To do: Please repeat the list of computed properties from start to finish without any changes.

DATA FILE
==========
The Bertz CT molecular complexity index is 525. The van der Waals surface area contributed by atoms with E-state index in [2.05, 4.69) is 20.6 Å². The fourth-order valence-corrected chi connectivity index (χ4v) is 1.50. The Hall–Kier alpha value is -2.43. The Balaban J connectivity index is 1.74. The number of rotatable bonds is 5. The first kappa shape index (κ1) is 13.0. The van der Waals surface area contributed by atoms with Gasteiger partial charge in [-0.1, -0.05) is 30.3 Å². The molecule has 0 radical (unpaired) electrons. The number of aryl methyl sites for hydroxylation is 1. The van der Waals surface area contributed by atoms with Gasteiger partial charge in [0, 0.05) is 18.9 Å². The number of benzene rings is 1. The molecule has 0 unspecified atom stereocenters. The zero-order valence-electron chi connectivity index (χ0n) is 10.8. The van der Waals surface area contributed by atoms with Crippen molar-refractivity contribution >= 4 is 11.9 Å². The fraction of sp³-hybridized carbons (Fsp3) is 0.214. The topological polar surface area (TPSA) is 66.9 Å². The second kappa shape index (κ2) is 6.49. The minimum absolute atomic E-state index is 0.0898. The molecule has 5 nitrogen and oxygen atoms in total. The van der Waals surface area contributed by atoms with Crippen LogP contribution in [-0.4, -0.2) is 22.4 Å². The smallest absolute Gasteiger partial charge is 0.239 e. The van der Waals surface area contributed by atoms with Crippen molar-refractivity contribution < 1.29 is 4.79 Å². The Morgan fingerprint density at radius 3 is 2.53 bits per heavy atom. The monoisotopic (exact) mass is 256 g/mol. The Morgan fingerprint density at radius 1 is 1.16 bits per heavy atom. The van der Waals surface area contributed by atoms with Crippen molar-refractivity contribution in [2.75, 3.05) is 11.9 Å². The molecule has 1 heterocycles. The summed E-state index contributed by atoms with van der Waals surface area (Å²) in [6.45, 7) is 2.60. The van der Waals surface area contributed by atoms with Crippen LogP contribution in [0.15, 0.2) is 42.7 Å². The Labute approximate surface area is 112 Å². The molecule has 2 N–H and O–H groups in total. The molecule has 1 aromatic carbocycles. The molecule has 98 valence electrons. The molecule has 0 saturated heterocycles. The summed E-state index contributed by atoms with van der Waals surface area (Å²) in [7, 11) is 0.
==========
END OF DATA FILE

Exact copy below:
The Bertz CT molecular complexity index is 525. The van der Waals surface area contributed by atoms with E-state index in [2.05, 4.69) is 20.6 Å². The fourth-order valence-corrected chi connectivity index (χ4v) is 1.50. The Hall–Kier alpha value is -2.43. The Balaban J connectivity index is 1.74. The number of rotatable bonds is 5. The first kappa shape index (κ1) is 13.0. The van der Waals surface area contributed by atoms with Gasteiger partial charge in [-0.1, -0.05) is 30.3 Å². The molecule has 0 radical (unpaired) electrons. The number of aryl methyl sites for hydroxylation is 1. The van der Waals surface area contributed by atoms with Gasteiger partial charge in [0, 0.05) is 18.9 Å². The number of benzene rings is 1. The molecule has 0 unspecified atom stereocenters. The zero-order valence-electron chi connectivity index (χ0n) is 10.8. The van der Waals surface area contributed by atoms with Crippen molar-refractivity contribution >= 4 is 11.9 Å². The fraction of sp³-hybridized carbons (Fsp3) is 0.214. The topological polar surface area (TPSA) is 66.9 Å². The second kappa shape index (κ2) is 6.49. The minimum absolute atomic E-state index is 0.0898. The molecule has 5 nitrogen and oxygen atoms in total. The van der Waals surface area contributed by atoms with Crippen LogP contribution in [-0.4, -0.2) is 22.4 Å². The smallest absolute Gasteiger partial charge is 0.239 e. The van der Waals surface area contributed by atoms with Crippen molar-refractivity contribution < 1.29 is 4.79 Å². The Morgan fingerprint density at radius 3 is 2.53 bits per heavy atom. The monoisotopic (exact) mass is 256 g/mol. The Morgan fingerprint density at radius 1 is 1.16 bits per heavy atom. The van der Waals surface area contributed by atoms with Crippen molar-refractivity contribution in [2.75, 3.05) is 11.9 Å². The molecule has 1 heterocycles. The summed E-state index contributed by atoms with van der Waals surface area (Å²) in [6.45, 7) is 2.60. The van der Waals surface area contributed by atoms with Crippen LogP contribution in [0.15, 0.2) is 42.7 Å². The Labute approximate surface area is 112 Å². The molecule has 2 N–H and O–H groups in total. The molecule has 1 aromatic carbocycles. The molecule has 98 valence electrons. The molecule has 0 saturated heterocycles. The summed E-state index contributed by atoms with van der Waals surface area (Å²) in [7, 11) is 0.